Born in Winnipeg, Canada as Edna Mae Durbin, she moved to California with her British mother and daddy when she was young. At 14, she appeared in "Every Sunday" with Judy Garland in 1936. Her second film, "One Hundred Men and a Girl" saved Universal Studios from bankruptcy.
The second highest-paid woman in America at 25, she was preceded by Bette Davis, according to the NY Times. Her fan club was ranked as the world's largest during her active years. She walked away from stardom at 28. Films "Christmas Holiday" in 1944 and "Lady On a Train" (1945) were her final exposures.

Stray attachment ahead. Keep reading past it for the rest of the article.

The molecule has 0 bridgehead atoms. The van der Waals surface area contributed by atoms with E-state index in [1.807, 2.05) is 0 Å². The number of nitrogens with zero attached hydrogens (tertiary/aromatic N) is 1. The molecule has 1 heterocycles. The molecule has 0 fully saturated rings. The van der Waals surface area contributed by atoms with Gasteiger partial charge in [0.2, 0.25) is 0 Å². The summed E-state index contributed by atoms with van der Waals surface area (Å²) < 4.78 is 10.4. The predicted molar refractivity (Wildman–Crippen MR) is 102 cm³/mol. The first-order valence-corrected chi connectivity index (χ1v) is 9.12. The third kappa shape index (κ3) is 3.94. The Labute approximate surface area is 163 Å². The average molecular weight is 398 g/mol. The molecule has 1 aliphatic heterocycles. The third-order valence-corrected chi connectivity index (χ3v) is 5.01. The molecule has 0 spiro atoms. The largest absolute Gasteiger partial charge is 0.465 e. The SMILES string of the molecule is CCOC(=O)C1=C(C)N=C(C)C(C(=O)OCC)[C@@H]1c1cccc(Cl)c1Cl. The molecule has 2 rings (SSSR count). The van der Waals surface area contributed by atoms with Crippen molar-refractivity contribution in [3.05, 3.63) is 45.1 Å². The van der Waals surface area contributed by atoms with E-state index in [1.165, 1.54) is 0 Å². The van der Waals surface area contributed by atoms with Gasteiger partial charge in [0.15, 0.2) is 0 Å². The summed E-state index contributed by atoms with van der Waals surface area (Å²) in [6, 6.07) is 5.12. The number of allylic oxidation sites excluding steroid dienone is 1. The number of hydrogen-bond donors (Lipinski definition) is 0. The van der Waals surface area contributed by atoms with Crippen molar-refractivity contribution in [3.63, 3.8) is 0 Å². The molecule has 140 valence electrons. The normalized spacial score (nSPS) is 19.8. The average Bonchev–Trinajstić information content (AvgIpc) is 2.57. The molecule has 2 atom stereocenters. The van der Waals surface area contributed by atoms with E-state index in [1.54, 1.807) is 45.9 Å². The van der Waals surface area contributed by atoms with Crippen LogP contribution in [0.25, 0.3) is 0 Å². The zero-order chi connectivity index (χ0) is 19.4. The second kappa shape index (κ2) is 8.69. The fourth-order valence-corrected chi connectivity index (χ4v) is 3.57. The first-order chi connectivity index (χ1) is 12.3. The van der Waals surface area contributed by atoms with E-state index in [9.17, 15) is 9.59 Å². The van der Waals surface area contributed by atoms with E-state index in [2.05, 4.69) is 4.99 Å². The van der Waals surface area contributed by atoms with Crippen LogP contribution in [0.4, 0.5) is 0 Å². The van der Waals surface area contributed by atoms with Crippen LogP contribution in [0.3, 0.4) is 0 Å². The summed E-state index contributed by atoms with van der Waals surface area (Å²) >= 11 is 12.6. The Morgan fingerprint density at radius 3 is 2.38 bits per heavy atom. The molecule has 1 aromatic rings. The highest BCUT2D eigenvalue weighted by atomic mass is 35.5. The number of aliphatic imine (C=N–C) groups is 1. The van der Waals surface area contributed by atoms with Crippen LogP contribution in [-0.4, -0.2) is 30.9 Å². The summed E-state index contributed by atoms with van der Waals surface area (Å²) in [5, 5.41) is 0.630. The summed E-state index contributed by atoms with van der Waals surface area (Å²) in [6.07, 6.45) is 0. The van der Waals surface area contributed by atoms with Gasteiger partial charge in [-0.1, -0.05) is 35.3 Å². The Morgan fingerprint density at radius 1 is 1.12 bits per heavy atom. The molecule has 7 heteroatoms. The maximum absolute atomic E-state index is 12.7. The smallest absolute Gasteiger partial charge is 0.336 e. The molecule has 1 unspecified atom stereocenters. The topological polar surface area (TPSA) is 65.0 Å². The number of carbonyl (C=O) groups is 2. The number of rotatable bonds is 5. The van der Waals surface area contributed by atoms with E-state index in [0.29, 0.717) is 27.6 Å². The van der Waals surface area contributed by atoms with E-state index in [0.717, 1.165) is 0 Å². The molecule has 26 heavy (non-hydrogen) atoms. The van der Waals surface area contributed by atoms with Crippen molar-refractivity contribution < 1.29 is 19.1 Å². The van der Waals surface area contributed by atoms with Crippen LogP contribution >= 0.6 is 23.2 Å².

Durbin stayed out of the limelight, moving to France with her third husband, the French director Charles David. said her son, Peter H. David in the Deanna Durbin Society newsletter.
She gave only one interview in the decades that followed and rejected every single offer of a comeback.